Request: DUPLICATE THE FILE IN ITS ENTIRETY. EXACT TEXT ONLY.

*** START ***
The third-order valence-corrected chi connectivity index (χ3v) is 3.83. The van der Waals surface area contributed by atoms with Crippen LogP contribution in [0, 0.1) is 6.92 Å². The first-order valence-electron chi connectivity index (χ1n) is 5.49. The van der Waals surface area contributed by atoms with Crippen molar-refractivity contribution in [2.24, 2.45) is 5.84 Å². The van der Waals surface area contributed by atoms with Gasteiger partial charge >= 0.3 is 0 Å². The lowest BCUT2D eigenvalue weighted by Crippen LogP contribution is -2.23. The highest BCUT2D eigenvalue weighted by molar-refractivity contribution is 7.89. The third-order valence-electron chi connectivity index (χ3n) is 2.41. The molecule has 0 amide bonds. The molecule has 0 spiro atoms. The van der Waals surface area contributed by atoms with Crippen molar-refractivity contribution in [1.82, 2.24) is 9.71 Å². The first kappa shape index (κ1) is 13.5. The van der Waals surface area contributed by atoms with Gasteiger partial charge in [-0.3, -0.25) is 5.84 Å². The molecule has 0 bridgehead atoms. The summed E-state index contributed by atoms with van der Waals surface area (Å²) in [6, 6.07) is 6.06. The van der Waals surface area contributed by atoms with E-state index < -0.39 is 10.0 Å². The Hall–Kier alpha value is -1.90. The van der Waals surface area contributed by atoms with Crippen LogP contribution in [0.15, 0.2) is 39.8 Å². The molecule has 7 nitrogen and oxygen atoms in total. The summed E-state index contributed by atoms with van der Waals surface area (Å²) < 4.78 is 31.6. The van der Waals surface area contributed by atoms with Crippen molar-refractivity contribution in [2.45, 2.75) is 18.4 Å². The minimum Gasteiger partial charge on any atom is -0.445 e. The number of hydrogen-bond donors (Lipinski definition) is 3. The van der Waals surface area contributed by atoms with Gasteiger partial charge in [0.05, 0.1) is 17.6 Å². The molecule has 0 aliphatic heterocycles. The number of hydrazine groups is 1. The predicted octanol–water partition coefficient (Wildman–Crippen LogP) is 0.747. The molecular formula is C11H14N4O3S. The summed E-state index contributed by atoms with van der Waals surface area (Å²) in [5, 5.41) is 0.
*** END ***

The third-order valence-corrected chi connectivity index (χ3v) is 3.83. The van der Waals surface area contributed by atoms with Crippen LogP contribution in [0, 0.1) is 6.92 Å². The first-order valence-electron chi connectivity index (χ1n) is 5.49. The van der Waals surface area contributed by atoms with Crippen molar-refractivity contribution in [2.24, 2.45) is 5.84 Å². The van der Waals surface area contributed by atoms with Gasteiger partial charge >= 0.3 is 0 Å². The lowest BCUT2D eigenvalue weighted by Crippen LogP contribution is -2.23. The highest BCUT2D eigenvalue weighted by molar-refractivity contribution is 7.89. The third-order valence-electron chi connectivity index (χ3n) is 2.41. The molecule has 0 amide bonds. The molecule has 0 spiro atoms. The van der Waals surface area contributed by atoms with Crippen molar-refractivity contribution in [1.82, 2.24) is 9.71 Å². The first kappa shape index (κ1) is 13.5. The van der Waals surface area contributed by atoms with Gasteiger partial charge in [-0.3, -0.25) is 5.84 Å². The molecule has 0 bridgehead atoms. The summed E-state index contributed by atoms with van der Waals surface area (Å²) in [6, 6.07) is 6.06. The van der Waals surface area contributed by atoms with E-state index < -0.39 is 10.0 Å². The Hall–Kier alpha value is -1.90. The van der Waals surface area contributed by atoms with Crippen LogP contribution in [0.15, 0.2) is 39.8 Å². The molecule has 7 nitrogen and oxygen atoms in total. The summed E-state index contributed by atoms with van der Waals surface area (Å²) < 4.78 is 31.6. The van der Waals surface area contributed by atoms with Crippen molar-refractivity contribution in [2.45, 2.75) is 18.4 Å². The minimum Gasteiger partial charge on any atom is -0.445 e. The number of hydrogen-bond donors (Lipinski definition) is 3. The van der Waals surface area contributed by atoms with Gasteiger partial charge in [0.05, 0.1) is 17.6 Å². The molecule has 0 aliphatic heterocycles. The number of hydrazine groups is 1. The predicted octanol–water partition coefficient (Wildman–Crippen LogP) is 0.747. The molecular formula is C11H14N4O3S. The summed E-state index contributed by atoms with van der Waals surface area (Å²) in [5, 5.41) is 0.